David Chase is the creator of the American criminal drama television series The Sopranos. The focus of the narrative is New Jersey-based Italian-American mobster Tony Soprano (James Gandolfini), who struggles to strike a balance between his family life and his position as the head of a criminal enterprise. In his counselling sessions with psychologist Jennifer Melfi, they are discussed (Lorraine Bracco). The series prominently involves members of Tony’s family, mafia associates, and rivals—most notably his wife Carmela (Edie Falco) and his protege/distant cousin Christopher Moltisanti (Michael Imperioli).
HBO’s premiere of the programme occurred on January 10, 1999, and the pilot was ordered in 1997. Up till June 10, 2007, the show had 86 episodes in six seasons. Then came broadcast syndication in the US and other countries. HBO, Chase Films, and Brad Grey Television created The Sopranos. The majority of the scenes were shot at Silvercup Studios in Queens’ Long Island City as well as on location in New Jersey. David Chase, Brad Grey, Robin Green, Mitchell Burgess, Ilene S. Landress, Terence Winter, and Matthew Weiner served as the show’s executive producers for the duration of its run.
Contains The Sopranos spoilers
One of the shows that helped to bring in the new golden age of television was “The Sopranos,” which ended in 2007 after six dazzling seasons. It’s no wonder that it came out on top in a Rolling Stone survey as its jet-black brand of humour anticipates that of “Breaking Bad” and its excellent structuring rivals that of another 2000s classic, “The Wire,” thanks to its narrative complexity and Shakespearean grandeur.
The conversation in “The Sopranos” is more cinematic, whereas “The Wire” is stylistically far more realist than its predecessor. There are also no talking fish or fictitious women to be found in “The Wire.” But that doesn’t mean that “The Sopranos” portrays organised crime any less realistically.
The FBI apparently heard what the show’s executive producer Terence Winter told Vanity Fair in 2012 “Mob people discussing “The Sopranos,” always from the opposite perspective, and always in the same conversation. We would learn that real intelligent guys once believed that we had an insider. They were astonished by how precise the programme was.”
The protagonist of the television programme, Tony Soprano, was reputedly modelled on a real-life criminal named Vincent “Vinny Ocean” Palermo, whose many parallels to the fictitious mobster are counterbalanced by some stunning discrepancies.
Story behind the real ‘Sopranos’
If you’ve ever wondered how David Chase came up with all those fantastic ideas for “The Sopranos,” it’s possible that he, like the government, had his own mob informants. Or perhaps he was an informant for the government. The growth and collapse of New Jersey’s DeCavalcante criminal family, New Jersey gangsters who remarkably resemble “The Sops,” is the subject of tonight’s special edition of “American Greed,” “Mob Money.”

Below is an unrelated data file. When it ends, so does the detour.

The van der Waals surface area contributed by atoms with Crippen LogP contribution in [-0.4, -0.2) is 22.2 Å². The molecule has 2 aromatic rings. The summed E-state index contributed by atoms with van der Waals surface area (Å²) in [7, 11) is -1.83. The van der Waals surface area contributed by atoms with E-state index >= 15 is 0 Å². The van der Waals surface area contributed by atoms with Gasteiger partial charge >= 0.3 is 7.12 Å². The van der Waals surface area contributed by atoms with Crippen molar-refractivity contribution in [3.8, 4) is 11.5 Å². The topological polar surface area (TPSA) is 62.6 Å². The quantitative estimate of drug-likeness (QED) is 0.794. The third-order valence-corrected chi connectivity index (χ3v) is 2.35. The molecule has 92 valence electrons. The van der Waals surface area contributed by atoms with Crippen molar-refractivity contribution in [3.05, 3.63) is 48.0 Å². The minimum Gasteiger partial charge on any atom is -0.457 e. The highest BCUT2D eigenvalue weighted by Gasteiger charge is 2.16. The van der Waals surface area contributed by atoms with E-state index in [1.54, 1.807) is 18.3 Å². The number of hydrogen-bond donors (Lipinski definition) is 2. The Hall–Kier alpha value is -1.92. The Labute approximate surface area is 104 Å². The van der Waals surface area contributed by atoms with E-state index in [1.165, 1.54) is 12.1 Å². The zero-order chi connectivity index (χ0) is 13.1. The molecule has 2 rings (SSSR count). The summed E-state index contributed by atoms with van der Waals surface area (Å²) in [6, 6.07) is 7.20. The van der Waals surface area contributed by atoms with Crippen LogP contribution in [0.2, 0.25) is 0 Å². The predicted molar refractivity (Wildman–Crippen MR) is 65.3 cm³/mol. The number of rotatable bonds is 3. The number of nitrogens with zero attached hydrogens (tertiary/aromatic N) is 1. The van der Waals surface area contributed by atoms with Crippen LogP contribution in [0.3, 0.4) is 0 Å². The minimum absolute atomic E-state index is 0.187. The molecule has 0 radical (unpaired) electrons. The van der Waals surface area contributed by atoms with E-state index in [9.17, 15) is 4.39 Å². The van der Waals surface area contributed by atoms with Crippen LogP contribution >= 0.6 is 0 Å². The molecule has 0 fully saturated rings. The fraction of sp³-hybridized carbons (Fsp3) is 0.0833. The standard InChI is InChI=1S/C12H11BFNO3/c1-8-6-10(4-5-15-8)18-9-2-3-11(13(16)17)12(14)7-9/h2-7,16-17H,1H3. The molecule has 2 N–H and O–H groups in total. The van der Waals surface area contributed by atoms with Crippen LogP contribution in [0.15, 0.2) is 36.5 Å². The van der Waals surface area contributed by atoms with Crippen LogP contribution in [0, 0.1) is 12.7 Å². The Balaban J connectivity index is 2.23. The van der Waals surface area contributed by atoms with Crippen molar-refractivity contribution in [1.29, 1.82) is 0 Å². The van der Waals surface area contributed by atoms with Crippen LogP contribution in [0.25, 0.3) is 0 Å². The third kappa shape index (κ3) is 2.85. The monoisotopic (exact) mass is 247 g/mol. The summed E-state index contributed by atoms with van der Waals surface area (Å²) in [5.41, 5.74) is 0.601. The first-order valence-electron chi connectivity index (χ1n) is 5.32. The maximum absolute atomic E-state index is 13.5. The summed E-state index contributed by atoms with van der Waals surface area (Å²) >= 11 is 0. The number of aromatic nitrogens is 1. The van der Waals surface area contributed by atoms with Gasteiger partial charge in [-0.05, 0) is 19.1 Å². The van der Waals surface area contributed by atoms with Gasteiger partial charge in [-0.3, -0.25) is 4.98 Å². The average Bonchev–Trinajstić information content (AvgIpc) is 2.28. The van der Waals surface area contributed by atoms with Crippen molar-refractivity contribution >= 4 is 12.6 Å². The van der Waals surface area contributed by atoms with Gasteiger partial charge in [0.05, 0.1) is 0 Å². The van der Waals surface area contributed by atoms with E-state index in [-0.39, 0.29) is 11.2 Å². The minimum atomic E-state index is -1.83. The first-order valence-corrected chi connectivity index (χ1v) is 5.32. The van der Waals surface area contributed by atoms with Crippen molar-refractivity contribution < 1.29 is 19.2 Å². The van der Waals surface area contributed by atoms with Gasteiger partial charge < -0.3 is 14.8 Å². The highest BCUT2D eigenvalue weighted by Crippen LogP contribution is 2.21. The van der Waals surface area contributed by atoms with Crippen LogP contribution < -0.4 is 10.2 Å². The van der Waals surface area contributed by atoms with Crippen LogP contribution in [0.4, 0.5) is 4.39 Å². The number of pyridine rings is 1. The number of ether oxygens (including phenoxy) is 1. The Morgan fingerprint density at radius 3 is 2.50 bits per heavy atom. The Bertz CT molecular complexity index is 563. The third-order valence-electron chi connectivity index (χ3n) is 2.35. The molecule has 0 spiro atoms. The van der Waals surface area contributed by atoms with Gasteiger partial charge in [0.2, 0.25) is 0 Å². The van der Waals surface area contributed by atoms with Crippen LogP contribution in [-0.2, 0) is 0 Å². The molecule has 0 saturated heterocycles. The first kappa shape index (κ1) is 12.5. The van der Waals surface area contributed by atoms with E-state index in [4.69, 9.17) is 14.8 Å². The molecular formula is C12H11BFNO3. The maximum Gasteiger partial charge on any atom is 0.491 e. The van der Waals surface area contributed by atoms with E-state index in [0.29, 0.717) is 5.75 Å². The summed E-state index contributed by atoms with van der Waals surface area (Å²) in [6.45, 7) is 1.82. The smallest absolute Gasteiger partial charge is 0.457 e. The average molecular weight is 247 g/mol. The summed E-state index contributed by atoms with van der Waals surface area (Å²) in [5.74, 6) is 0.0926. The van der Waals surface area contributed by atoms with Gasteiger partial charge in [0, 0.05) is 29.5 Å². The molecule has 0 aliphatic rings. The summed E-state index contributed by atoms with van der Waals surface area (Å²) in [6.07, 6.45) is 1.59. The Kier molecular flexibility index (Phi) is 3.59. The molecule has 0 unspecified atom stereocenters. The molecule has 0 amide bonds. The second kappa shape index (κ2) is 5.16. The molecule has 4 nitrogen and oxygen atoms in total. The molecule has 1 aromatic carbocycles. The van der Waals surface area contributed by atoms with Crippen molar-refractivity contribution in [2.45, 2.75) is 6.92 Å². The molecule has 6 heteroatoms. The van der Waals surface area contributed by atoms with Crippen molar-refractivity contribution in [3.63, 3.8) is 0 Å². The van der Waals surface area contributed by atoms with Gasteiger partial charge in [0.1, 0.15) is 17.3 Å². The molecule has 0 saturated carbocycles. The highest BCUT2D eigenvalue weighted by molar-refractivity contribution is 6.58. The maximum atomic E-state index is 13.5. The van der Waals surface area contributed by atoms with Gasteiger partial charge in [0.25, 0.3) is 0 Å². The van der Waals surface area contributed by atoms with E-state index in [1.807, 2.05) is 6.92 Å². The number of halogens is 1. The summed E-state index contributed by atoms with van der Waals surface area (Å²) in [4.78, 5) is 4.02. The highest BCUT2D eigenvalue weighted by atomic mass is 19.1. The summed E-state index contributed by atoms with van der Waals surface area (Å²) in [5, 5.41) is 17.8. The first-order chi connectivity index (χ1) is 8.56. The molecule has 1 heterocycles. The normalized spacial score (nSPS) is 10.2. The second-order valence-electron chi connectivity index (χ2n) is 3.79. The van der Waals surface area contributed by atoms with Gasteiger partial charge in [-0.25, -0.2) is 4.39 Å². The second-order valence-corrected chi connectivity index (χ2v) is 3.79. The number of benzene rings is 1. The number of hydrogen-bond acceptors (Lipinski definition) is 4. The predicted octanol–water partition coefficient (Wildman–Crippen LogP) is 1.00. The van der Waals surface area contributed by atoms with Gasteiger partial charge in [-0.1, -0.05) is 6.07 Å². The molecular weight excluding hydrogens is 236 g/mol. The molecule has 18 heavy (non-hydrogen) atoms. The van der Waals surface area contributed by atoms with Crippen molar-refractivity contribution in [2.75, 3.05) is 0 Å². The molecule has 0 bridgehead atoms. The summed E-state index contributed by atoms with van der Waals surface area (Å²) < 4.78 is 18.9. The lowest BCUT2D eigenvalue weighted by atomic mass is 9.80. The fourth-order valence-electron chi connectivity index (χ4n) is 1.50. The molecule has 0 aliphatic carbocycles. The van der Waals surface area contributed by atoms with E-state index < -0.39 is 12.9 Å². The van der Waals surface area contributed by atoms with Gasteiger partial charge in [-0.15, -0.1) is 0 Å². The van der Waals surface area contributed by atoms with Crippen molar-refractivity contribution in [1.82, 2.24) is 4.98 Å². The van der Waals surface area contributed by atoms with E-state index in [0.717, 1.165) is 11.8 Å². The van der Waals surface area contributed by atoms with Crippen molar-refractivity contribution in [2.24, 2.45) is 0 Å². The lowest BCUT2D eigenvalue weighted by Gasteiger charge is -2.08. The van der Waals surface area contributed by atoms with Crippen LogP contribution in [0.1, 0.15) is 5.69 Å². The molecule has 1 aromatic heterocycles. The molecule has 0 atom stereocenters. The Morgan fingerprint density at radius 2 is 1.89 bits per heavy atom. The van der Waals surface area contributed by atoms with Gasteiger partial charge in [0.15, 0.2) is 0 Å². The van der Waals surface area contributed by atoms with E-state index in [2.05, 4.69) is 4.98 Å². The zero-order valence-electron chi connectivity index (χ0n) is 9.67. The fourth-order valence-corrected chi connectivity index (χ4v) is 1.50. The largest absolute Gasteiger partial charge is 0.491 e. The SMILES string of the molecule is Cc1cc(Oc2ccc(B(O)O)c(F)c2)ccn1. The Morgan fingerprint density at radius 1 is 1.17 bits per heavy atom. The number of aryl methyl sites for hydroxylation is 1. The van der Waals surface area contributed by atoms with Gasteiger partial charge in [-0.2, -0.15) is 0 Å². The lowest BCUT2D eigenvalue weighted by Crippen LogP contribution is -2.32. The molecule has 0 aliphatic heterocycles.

By mob standards at least, the DeCavalcantes were never major players in the estimated $50 to $90 billion per year, er, industry. In actuality, the five families of New York referred to them as “the farmers” and regarded them as simpletons. Hardly. In fact, the DeCavalcantes seized charge when the NY families began to fall apart.
However, a want tobe named Ralph Guarino robbed Bank of America of $1.6M in 1998 in broad daylight in an effort – impress the DeCavalcantes. The idiot and his criminal accomplices, however, committed two grave errors: they stole the wrong bags from the bank and obtained foreign currency. They also neglected to include the security cameras that recorded the entire event.
How Alike Are Vincent Palermo and Tony Soprano?
Like Tony Soprano, Vincent Palermo was a mafia boss for the DeCavalcante family and was situated in New Jersey. Palermo, who owned and ran the Wiggles strip club, which is eerily similar to the Bada Bing! where Tony and his group hang out in the show, was widely known in gangland circles just like Tony (per The Infographics Show).
Palermo’s crime family was upended by members of his crew “turning snitch” and giving up incriminating testimony to avoid receiving harsh jail sentences, much like his fictitious “Sopranos” counterpart. Palermo also resembled Tony in that he was prepared to use force to preserve the honour of his illicit enterprise and his place within it. While juggling the needs of his otherwise average New Jersey household, he was responsible for several deaths.
But whereas Tony Soprano chose to stick with his crew and avoided turning into a federal informant, Palermo chose a different course. Palermo turned informant and provided information about his previous crime family in exchange for a spot in the witness protection programme when investigators put pressure on him as a result of information the FBI obtained from one of his former soldiers. The former gangster was discovered to be residing in Houston, Texas, where he was once more running strip clubs that served as gathering places for organised criminal organisations that were later busted (per NJ.com). Houston Press claims that Palermo declared bankruptcy in 2013.
HBO’s premiere of the programme occurred on January 10, 1999, and the pilot was ordered in 1997. Up till June 10, 2007, the show had 86 episodes in six seasons. Its jet-black brand of humour anticipates that of “Breaking Bad” and its structuring rivals that of another 2000s classic, “The Wire”. He owned and ran the Wiggles strip club, which is eerily similar to the Bada Bing! where Tony hangs out in the show.